When I think about funk music, I envision James Brown, Sly and The Family Stone, and Kool and The Gang, grooving, crafting, and breathing life into dance floor anthems, and encouraging us, sometimes all in the same song, to dance, protest, hump, live, and love hard as hell.
When playwright, director, and activist Dr. Herukhuti thinks about funk music, it’s often as the organizing framework for his cultural work and activism. Growing up with parents who were Black Panthers and grandparents who met while working as activists and organizers, funk was always present in his life, woven into his cultural sensibilities.
Over time, he began exploring and developing the concept of funk music as a radical, transgressive approach to examining and representing Black sexual politics—a new way to dive into and shake up our ideas around attraction, love, sex, and gender roles. He was eager to contribute meaningfully to the struggle for Black liberation.
Inspired by his lifelong love affair with the art form and the increasing use of jazz aesthetics—ensemble, improvisation, the bridge, and the break—in theatre, Herukhuti wondered, “How can I apply the funk to theatre? What would that look like?”
The result was My Brother’s A Keeper, a twenty-something coming of age story that depicts a weekend in the lives of five friends—Cecil, Mona, Kevin, Basil, and Charlene—figuring out love, gentrification, friendship, HIV, and sexuality in late 90s Fort Greene and Bedford-Stuyvesant in Brooklyn. After a member of the crew begins to question and explore their sexuality, biases (and infidelity) threaten their bonds, and everybody is forced to confront their identity issues.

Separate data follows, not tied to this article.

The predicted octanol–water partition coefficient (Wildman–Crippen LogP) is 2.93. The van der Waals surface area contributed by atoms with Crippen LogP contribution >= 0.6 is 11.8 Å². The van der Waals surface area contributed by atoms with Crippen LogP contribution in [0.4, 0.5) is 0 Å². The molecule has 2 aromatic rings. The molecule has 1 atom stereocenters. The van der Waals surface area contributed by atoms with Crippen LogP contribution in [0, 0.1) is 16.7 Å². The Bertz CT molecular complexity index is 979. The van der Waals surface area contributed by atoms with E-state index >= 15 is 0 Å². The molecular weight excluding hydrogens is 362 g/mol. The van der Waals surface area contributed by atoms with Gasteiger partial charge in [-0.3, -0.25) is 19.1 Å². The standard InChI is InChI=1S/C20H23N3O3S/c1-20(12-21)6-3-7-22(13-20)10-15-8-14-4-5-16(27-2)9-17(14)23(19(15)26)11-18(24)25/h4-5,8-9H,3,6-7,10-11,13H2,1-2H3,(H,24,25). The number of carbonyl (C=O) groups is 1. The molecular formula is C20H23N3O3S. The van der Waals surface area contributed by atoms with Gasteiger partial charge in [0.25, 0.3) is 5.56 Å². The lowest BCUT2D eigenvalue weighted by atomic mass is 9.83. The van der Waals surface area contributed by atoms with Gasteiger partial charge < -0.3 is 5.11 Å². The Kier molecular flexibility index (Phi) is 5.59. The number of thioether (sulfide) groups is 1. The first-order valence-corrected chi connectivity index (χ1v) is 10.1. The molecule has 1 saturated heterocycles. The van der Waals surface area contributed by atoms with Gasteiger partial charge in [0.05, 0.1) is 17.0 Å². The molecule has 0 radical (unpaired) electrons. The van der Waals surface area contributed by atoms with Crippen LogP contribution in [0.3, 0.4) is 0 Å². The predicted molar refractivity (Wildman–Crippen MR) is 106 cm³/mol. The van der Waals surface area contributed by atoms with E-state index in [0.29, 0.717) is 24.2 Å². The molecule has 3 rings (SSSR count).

I had the pleasure of seeing the second of two workshop performances at the Bronx Academy of Arts and Dance as part of their ongoing 2016 Blaktinx Festival. It was a joy to see Black male sexuality explored without the usual sensationalism or tropes. Watching characters that talk and act like humans I know versus stereotype-based caricatures is always refreshing.
Modern public representations of Black male bisexuality are infrequent in society and pop culture and nearly nonexistent in theatre, so it’s refreshing to see such a careful depiction of an often-overlooked group. The nuances here when addressing biphobia and sexual diversity in Black American and Caribbean-Americans communities add authenticity and complexity. These folks feel like people I know, and I appreciate that.
As Herukhuti’s first play since making his debut as a playwright in 1996, My Brother’s A Keeper incorporates two other key elements of the funk that has shaped much of his life: content and form.
Here, the funk aesthetic manifests in the content and form of Herukhuti’s work. Content-wise, like funk music, his approach to theatre integrates the political with the sexual and the social. This work disrupts respectability politics. These characters are not perfect. “These people are multidimensional, and complicated. They have aspects that are not one note,” he says. “They’re not monotone.”
Funk’s influence also reveals itself in Herukhuti’s approach to the form, specifically the designing and directing of this play. As in funk music, his use of syncopation and silence create dynamic moments that adds an element of intrigue. In rehearsals, it’s not uncommon to see him snapping, counting out beats between action to achieve just the perfect pacing and flow. Rhythmically, he plays with the typical expectation of where or when, “in the midst of a conversation or scene, an action, sound, or response should happen. Sometimes where an action is anticipated, there is deliberate space or a beat.”
Elsewhere in the production, he employs polyrhythms (in this case: actors operating at different rhythms) to create funky syncopations within a scene. The actors play with syncopation to provoke audience responses.
When it came to conceptualization this work, Parliament Funkadelic was a big inspiration.
Their albums came from people recording and existing in one space for twelve hours, twenty-four hours. The result is a special funk, a gumbo created when you have immensely talented artists sharing an intimate area, coming, going, eating, interacting, experimenting, and working together for a long time. It’s beautiful.